ISBN is

978-1-58542-026-1 / 9781585420261

The Lost Daughters of China: Abandoned Girls, Their Journey to America, and Their Searchfor a Missing Past

by

Publisher:Tarcher

Edition:Hardcover

Language:English

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About the book:

The Lost Daughters of China is that rare book that can be many things to different people. Part memoir, part travelogue, part East-West cultural commentary, and part adoption how-to, Karin Evans's book is greater than the sum of its parts. Evans weaves together her experience of adopting a Chinese infant with observations about Chinese women's history and that country's restrictive, if unevenly enforced, reproductive policies. She and her husband adopted Kelly Xiao Yu in 1997, and anyone curious about adopting from a Chinese orphanage--which houses girls and disabled boys--will learn about the mechanics and the emotional freight of the two-year process. Borrowing an image from Chinese folklore, Evans conveys herself, her husband, and their daughter as tethered by a red string that yoked them across an ocean and an equally awesome cultural divide.

The elegant prose is spiced with bits of ironic cultural dissonance. A discount shopper, Evans "felt more than a little strange buying China-made [baby] clothes with which to bundle up a tiny baby, one of China's own, and bring her home." On a bus tour through southern China, she is one of a "bunch of Americans with Chinese infants singing 'Que Sera Sera' in the middle of a sea of traffic. Will she be happy? Will she be rich?" To suddenly hear Doris Day over the horns of a Kowloon traffic jam is heady stuff indeed.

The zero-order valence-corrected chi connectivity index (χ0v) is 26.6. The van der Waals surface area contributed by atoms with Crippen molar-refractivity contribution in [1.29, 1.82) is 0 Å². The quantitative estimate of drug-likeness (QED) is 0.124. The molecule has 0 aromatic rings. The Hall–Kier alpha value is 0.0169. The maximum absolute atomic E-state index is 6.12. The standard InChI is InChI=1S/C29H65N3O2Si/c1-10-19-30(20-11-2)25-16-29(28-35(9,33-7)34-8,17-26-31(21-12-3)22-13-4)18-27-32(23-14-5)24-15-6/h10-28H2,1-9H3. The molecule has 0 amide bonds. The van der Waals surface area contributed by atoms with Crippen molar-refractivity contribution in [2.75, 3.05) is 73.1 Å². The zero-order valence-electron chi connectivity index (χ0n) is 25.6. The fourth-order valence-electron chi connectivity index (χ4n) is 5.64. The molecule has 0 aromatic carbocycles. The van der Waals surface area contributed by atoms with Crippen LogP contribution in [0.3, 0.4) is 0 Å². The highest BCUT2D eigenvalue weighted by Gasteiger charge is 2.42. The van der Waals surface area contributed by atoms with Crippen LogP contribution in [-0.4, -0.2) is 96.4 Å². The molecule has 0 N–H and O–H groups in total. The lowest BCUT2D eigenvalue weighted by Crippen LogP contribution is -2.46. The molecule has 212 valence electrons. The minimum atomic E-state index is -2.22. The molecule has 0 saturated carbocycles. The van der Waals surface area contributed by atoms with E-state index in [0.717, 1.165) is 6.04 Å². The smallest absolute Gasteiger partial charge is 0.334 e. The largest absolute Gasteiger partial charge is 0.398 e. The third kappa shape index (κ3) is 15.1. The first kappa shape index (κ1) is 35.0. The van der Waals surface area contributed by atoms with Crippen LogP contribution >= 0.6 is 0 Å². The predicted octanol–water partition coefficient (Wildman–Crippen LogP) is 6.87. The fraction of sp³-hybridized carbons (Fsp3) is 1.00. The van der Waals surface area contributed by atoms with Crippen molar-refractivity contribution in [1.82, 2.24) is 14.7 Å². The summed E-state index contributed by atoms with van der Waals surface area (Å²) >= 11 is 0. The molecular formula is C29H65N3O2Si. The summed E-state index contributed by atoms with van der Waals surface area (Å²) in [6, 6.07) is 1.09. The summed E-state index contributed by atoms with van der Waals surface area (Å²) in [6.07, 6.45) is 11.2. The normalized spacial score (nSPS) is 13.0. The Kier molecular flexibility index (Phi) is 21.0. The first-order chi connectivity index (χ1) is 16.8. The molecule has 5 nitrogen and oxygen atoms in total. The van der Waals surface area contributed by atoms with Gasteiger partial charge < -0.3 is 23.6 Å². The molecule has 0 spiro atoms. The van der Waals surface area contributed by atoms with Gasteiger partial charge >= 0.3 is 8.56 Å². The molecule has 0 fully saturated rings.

The Lost Daughters of China is at its best when describing Evans's tally of emotional loss and gain. At one point the bureaucratic adoption process is unaccountably delayed, but her father dies during that time and she's able to sit by his bedside. The most mysterious example of this emotional calculus is Kelly's birth mother. Evans invents many plausible scenarios that caused this unknown woman to abandon her three-month-old daughter at a market. These incomplete, necessarily provisional stories help give a face to the larger cultural processes that compel new parents to abandon 1.7 million girl babies annually. The stuff of headlines--human rights, infanticide, rural and urban poverty--is rendered personally relevant in Evans's compelling book. --Kathi Inman Berens

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